Butter is an essential part of cooking – whether it’s frying, sautéing, or simply applying it to bread or other dishes to enhance their flavor. Every geographical region invented its kind of butter over the past. Now that we are all well connected, these distinctive “butters” have traveled all over the world and have somehow started to be confused with each other.
Ghee vs Clarified Butter
The main difference between Ghee and Clarified butter is that Ghee is a little more caramelized than Clarified Butter. It is also safe to say, that all Ghee is clarified butter but not all Clarified Butter is Ghee. The initial process of their production is same, but Ghee is roasted more than Clarified Butter which gives it a nutty flavor.
Ghee is prepared by heating butter till all the liquid inside it evaporates and milk solids settle down and turn dark brown. Then, the remaining liquid is strained into a container after it cools down. Unlike traditional butter, Ghee is soft and fluid at room temperature which increases its shelf life. Originated in the Indian Subcontinent, Ghee has now traveled to the plates of people around the world.
Clarified butter is made by simmering the butter only till milk solids are golden and then it’s left to cool down a little. After that, it is transferred to a heatproof container and can be kept at room temperature as it doesn’t solidify. Clarified Butter originated in the country of France and later made its way to the mainstream cuisines.
Comparison Table Between Ghee and Clarified Butter
|Parameters of Comparison||Ghee||Clarified Butter|
|Taste||Nutty taste||Roasted taste|
|Availability||Widely available in grocery stores||Less available in grocery stores|
|Smoke Point||Around 260 C||Around 252 C|
|Preparation||Ghee is simmered more than clarified butter||Clarified Butter is simmered less than Ghee|
What is Ghee?
Ghee, originated from the Sanskrit word Ghrita, is a type of butter. In order to make Ghee, we first need to heat traditional butter till all the liquid inside it evaporates and milk solids settle to the bottom. Then, the liquid is roasted until the solids turn from golden to dark brown, and after that, it’s left to cool down a little till its mild warm. Now it is transferred to a container and kept at room temperature.
Traditionally, Ghee was used in Ayurveda and Indian Cuisines. It holds a higher point in the Indian culture and its cooking methods too. Due to the reason that all the liquid is vaporized, it doesn’t start to burn when exposed to higher temperatures. That is the reason for its high smoke point. Also because of the low levels of water, Ghee doesn’t solidify at room temperature but if kept in a refrigerator, it loses its fluid state.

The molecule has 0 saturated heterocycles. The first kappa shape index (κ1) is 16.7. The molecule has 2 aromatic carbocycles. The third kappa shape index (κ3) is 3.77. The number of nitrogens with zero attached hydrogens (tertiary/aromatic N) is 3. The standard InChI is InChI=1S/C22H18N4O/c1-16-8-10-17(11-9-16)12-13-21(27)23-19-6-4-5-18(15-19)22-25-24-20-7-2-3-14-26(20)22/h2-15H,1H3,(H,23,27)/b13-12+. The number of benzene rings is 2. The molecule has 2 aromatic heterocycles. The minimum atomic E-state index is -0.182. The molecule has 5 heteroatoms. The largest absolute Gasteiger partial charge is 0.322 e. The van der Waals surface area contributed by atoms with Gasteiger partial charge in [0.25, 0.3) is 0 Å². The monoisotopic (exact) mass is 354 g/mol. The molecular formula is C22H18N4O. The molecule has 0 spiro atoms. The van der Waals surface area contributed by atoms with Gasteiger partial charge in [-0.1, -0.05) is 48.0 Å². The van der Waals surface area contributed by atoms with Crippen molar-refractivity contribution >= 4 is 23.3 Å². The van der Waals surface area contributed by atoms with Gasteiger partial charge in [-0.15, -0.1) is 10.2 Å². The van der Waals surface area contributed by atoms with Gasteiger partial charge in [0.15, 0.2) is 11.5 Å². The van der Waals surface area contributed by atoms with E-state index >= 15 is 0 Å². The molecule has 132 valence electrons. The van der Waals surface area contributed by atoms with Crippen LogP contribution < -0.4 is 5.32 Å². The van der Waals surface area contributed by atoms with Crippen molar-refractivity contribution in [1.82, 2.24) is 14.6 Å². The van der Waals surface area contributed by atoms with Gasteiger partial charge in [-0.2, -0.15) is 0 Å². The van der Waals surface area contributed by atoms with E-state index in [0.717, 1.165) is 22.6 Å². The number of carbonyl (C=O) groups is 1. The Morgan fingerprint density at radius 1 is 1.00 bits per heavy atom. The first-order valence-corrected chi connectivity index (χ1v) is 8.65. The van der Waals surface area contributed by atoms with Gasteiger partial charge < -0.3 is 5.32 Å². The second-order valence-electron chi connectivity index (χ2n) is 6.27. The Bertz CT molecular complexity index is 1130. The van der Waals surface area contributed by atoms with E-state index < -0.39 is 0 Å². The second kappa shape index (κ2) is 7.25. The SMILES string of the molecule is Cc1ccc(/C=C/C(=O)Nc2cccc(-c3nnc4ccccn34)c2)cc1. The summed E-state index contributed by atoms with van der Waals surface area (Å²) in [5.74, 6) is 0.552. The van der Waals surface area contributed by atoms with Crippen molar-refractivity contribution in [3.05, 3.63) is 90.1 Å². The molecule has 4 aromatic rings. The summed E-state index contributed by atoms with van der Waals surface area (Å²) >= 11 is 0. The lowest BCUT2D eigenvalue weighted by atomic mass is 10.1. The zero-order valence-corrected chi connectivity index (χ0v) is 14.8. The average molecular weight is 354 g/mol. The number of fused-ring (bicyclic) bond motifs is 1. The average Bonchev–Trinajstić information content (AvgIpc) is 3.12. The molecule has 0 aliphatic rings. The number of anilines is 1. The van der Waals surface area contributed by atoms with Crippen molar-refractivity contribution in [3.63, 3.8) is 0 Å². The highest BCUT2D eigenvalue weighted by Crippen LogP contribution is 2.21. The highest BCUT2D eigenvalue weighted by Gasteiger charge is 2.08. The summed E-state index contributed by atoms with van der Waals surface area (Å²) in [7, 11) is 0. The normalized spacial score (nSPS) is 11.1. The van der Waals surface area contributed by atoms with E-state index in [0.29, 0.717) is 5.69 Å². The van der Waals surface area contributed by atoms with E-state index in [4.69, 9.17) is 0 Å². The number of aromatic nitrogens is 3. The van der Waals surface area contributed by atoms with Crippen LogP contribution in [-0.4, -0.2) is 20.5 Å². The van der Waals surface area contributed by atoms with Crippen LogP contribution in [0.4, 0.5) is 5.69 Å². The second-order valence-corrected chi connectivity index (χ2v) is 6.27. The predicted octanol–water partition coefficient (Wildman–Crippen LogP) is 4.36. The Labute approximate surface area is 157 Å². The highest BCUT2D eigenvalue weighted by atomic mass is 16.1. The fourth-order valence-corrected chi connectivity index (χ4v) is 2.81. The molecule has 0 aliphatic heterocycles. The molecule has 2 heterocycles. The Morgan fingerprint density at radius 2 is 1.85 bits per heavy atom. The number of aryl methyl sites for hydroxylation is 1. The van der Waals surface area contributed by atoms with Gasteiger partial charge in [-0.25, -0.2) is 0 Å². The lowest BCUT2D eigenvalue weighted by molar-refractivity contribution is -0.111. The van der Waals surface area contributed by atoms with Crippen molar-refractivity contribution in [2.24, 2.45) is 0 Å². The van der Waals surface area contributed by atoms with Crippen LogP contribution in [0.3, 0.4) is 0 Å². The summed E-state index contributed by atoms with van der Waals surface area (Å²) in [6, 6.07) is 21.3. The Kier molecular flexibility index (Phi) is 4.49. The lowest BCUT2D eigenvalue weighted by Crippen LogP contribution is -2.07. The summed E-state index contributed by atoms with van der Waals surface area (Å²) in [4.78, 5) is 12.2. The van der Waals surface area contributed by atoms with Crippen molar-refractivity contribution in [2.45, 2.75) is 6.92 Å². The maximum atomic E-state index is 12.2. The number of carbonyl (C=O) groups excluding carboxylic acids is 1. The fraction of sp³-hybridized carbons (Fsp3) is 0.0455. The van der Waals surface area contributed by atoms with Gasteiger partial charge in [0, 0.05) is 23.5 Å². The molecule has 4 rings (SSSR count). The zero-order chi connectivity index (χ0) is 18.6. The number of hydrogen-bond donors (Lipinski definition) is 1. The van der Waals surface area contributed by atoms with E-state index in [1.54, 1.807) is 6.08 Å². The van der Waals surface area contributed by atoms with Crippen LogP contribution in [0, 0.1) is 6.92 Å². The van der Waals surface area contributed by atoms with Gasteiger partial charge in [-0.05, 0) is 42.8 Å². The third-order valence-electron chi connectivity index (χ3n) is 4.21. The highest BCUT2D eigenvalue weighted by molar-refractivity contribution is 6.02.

Ghee contains Vitamin A, E and K. Other than that, it also has saturated and unsaturated fat, protein, carbohydrates, omega 3 & 6. As known widely, Omega 3 & 6 are responsible for brain and heart health, and the fact that Ghee has them both makes it a healthy food item. For those who are lactose intolerant, Ghee might be the only dairy-product they can consume as it contains less than 2 mg / 100 g of lactose.
What is Clarified Butter?
Traditional butter contains 80% butter fat and 20% water. So when it is simmered, it loses the 20% water and now the liquid contains 100% fat. This new liquid is called “Clarified Butter”. The traditional butter is heated until the milk solids that settle to the bottom are golden brown and then it’s left to cool down. After that, it can be transferred to a container and kept at room temperature. In cold weather, Clarified Butter gets solidified.
Invented in the French region, Clarified Butter has since then advanced its reach. Clarified Butter contains Vitamin A, E and K, saturated and monounsaturated fat, protein, omega 3 & 6 and other nutrients.
As the amount of water present in Clarified Butter is negligible, it is suitable for high-flame of high-temperature cooking. Clarified Butter has a high melting point than traditional butter and more fat which gives a rich taste.
Main Differences Between Ghee and Clarified Butter
- The initial process of producing both Ghee and Butter is same. The difference is that Ghee is simmered longer than Clarified Butter.
- Due to the reason that Ghee is heated for a longer duration, Ghee tastes nuttier than Butter.
- As Ghee is simmered for a longer duration, the water concentration is lower in it than Clarified Butter. Therefore, Ghee has a high smoke point than Clarified Butter.
- Ghee was originated in the Indian Subcontinent whereas Clarified Butter is the product of France.
- Ghee is easily available in the local market than Clarified Butter is.
As Ghee and Clarified Butter both nearly have the same properties, many people think they are the same thing. The irony is that they can actually be used interchangeably in cooking as they yield the same results. But, that doesn’t mean that they are same, it simply means that some properties of both the substances are same. To better understand the complexity of this topic, you can think like this: all Ghee is Clarified Butter but not all Clarified Butter is Ghee.
To summarize, Ghee is made by heating butter until the milk solids turn dark brown and Clarified Butter is prepared by heating butter until milk solids turn golden. Due to the extra roasting, Ghee gains a nutty flavor which is missing in Clarified Butter and also, Ghee has a high smoke point than Clarified Butter. Though the reason is unknown, Ghee is easier to find in the markets than Clarified Butter. Ghee was originated in India. On the other hand, Clarified Butter was originated in France.